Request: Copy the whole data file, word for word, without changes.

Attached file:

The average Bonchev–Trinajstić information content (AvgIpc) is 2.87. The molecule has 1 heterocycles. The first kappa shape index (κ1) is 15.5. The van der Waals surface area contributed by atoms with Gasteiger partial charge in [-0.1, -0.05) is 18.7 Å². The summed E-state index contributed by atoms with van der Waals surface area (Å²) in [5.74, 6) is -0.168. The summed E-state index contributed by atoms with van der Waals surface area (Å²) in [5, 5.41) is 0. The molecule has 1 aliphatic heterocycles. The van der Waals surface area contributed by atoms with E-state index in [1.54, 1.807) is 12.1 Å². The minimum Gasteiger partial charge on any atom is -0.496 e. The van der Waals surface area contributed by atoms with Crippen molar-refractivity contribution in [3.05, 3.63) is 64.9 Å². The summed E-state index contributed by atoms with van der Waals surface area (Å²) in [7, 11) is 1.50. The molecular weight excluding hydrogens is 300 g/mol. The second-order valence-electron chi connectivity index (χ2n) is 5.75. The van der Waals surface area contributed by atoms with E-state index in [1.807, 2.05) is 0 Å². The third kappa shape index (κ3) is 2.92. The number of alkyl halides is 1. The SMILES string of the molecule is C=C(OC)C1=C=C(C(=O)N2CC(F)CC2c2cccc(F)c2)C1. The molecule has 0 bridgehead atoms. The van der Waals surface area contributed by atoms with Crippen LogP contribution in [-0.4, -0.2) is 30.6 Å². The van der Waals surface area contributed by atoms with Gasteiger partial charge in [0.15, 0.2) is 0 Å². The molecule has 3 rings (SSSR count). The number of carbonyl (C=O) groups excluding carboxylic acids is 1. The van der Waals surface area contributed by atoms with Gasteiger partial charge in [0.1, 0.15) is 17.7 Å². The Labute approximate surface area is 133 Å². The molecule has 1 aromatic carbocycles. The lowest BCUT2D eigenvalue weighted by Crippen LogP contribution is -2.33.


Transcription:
The average Bonchev–Trinajstić information content (AvgIpc) is 2.87. The molecule has 1 heterocycles. The first kappa shape index (κ1) is 15.5. The van der Waals surface area contributed by atoms with Gasteiger partial charge in [-0.1, -0.05) is 18.7 Å². The summed E-state index contributed by atoms with van der Waals surface area (Å²) in [5.74, 6) is -0.168. The summed E-state index contributed by atoms with van der Waals surface area (Å²) in [5, 5.41) is 0. The molecule has 1 aliphatic heterocycles. The van der Waals surface area contributed by atoms with E-state index in [1.54, 1.807) is 12.1 Å². The minimum Gasteiger partial charge on any atom is -0.496 e. The van der Waals surface area contributed by atoms with Crippen molar-refractivity contribution in [3.05, 3.63) is 64.9 Å². The summed E-state index contributed by atoms with van der Waals surface area (Å²) in [7, 11) is 1.50. The molecular weight excluding hydrogens is 300 g/mol. The second-order valence-electron chi connectivity index (χ2n) is 5.75. The van der Waals surface area contributed by atoms with E-state index in [1.807, 2.05) is 0 Å². The third kappa shape index (κ3) is 2.92. The number of alkyl halides is 1. The SMILES string of the molecule is C=C(OC)C1=C=C(C(=O)N2CC(F)CC2c2cccc(F)c2)C1. The molecule has 0 bridgehead atoms. The van der Waals surface area contributed by atoms with Crippen LogP contribution in [-0.4, -0.2) is 30.6 Å². The van der Waals surface area contributed by atoms with Gasteiger partial charge in [0.15, 0.2) is 0 Å². The molecule has 3 rings (SSSR count). The number of carbonyl (C=O) groups excluding carboxylic acids is 1. The van der Waals surface area contributed by atoms with Gasteiger partial charge in [0.1, 0.15) is 17.7 Å². The Labute approximate surface area is 133 Å². The molecule has 1 aromatic carbocycles. The lowest BCUT2D eigenvalue weighted by Crippen LogP contribution is -2.33.